Tutorial: one piece neck & sleeveless facing

11sp_skirtFollowing up with last week’s spiral dress challenge, has anyone given any thought as to how the dress can be put on? The neckline is too small to pull over the head so a zipper will be required. Meaning, making a one piece facing to finish off the armholes and neckline of this style just got a little more complicated.

Actually, it’s not that hard. Luckily enough I’ve I’ve done it before and by way of example, have a leather skirt to show you that I designed in the mid 90’s (when I thought I might sell copies of patterns). The skirt is made of pig suede (a proto of course) with 8″ brown fringe. I like blue and brown together. This skirt is really cute on.

Anyway, like our spiral dress, it has an inside facing and zipper closure. The zipper is set at an angle.

Below is a photo of what the zipper looks like. On the left side is the zipper opened from the outside (it can’t be seen at all under the fringe, you never even know it’s there). On the right side is a view of the zipper (opened) from inside the skirt. As you will note, the skirt has a waist facing and is also lined. There is a row of cording between the facing and the lining. The cording isn’t required by any means; it is one of those touches I like to put in my garments (why do people get the idea I make crap?).

But anyway, you can find the tutorial for the all in one facing here. And again, I regret it is gated but it has to be that way for now (until I put out a sewing/pattern book) because other people republish my content without attribution.

Speaking of, I have another article in Threads magazine this month. Yes, the mobius scarf I wrote about back in 2006 (here and here).  And again, with someone else’s name on it. Although I also did see that someone else previously ran with the content and started selling a pattern of it in 2009 which based on the description, I’m sure came from a series of emails I exchanged with someone who obviously misrepresented their intentions (I am too trusting). Which means, I should probably put the pattern out myself. I plan to do that this week and make it available for digital download.

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  1. patsijean says:

    Love the scarf. I can’t imagine why people pirate intellectual property. I haven’t cheated since a third grade spelling test.

  2. Renee says:

    I, for one, would never accuse you of making anything with less than the correct level of quality for the particular market. After reading your book, I think it is quite clear that you would rather sell fewer units at a higher pricepoint than sell more units at a lower price of something sub-par in terms of quality.

  3. Quincunx says:

    I thought about chiffon ribbon drawstrings laced over a neckline vent as a closure, but rejected it–but didn’t realize why I rejected it ’til today’s reminder that it’s a _child’s_ dress. Fluffy neckline strings, or any strings, are a no-no on a kid’s outfit even if you’re sewing ’em at home for home use.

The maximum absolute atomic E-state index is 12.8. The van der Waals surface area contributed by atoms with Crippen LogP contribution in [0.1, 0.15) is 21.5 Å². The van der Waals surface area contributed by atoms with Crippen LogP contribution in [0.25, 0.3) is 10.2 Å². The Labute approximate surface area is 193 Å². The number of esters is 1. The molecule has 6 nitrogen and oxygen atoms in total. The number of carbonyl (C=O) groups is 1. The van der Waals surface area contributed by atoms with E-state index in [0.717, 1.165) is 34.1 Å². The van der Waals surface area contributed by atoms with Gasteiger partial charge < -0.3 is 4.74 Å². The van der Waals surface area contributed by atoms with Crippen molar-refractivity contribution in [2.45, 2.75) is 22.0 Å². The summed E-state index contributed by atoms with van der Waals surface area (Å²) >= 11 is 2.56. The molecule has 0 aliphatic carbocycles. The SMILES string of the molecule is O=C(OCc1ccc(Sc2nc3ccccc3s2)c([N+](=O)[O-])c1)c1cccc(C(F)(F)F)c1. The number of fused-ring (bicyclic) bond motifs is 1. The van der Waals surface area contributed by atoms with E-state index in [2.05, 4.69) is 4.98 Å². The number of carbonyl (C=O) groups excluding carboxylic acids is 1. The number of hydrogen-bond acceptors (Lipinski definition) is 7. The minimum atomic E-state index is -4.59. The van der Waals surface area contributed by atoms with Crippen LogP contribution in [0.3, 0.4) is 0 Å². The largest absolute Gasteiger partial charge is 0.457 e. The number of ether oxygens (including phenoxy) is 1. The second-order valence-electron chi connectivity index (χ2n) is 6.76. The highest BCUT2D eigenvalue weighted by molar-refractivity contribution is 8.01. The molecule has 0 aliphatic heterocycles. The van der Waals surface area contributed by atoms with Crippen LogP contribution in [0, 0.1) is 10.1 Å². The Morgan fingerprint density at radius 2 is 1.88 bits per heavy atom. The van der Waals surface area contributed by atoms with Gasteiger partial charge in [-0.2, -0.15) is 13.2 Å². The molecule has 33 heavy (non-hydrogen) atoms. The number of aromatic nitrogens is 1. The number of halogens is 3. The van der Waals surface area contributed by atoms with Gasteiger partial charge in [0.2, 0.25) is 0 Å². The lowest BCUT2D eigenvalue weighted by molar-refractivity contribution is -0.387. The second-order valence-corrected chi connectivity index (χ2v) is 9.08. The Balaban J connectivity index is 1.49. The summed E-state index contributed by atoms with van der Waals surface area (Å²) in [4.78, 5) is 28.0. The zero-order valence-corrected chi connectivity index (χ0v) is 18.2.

. . .and holy mackerel, you really -do- put fringe on everything.

    . . .is it still possible to put fringe on a child’s outfit if it’s intended for sale? Fringe can certainly be detached easier than drawstrings can be broken. Dig in my schoolyard and you might just find strips of leather from my friend’s jacket, buried with all due ceremony circa 1989. (quick look at the CPSC database) I see nothing about fringe, but applying the guidelines for waist-level drawstrings and restricting it to 3 inches couldn’t hurt.

  4. Kathleen says:

    I don’t know about fringe on kid’s clothes -except to say I have done it for personal projects (this skirt isn’t for a child). The issue with drawstrings is that it involves a closed (tied/secured) loop.

  5. Matthew Pius says:

    I’m distressed to hear that people think you make crap, Kathleen. The skirt is nifty. Question about setting the zipper into an angled seam, though – wouldn’t that cause there to more more above the top stop on one side than the other? (it’s not readily visible in the photo) Perhaps it’s not a problem because the amount is so small? Of course it would have to be done this way, though – it would ruin all those diagonals by cutting a zipper placket straight down through them.

  6. Lisa Brazus says:

    Ok Kathleen you are really getting me excited. This is the second post I have read where you have discussed your patternmaking book. When & where do I send the $$ so I may have one!!Congrats

  7. Traci Akierman says:

    The skirt, though not my personal taste, is pretty. I want to try the spiral effect on a shirt or dress for my daughter.

    I am bummed that you are being ripped off. You give so much, it’s a shame that people take advantage. I saw that Threads article and thought “what a cool idea!” not having seen your previous mobius scarf posts.

    I also can not wait for that pattern book. If there is some sort of waiting list, put me on it!

  8. Kathleen says:

    Matthew: the angled zip comes out better than you’d think but it is important to hit the points just right or it becomes uneven. On an inexpensive child’s dress it’s not so important. The zip on the skirt isn’t exactly perfect but it is hidden in the seam and fringe.

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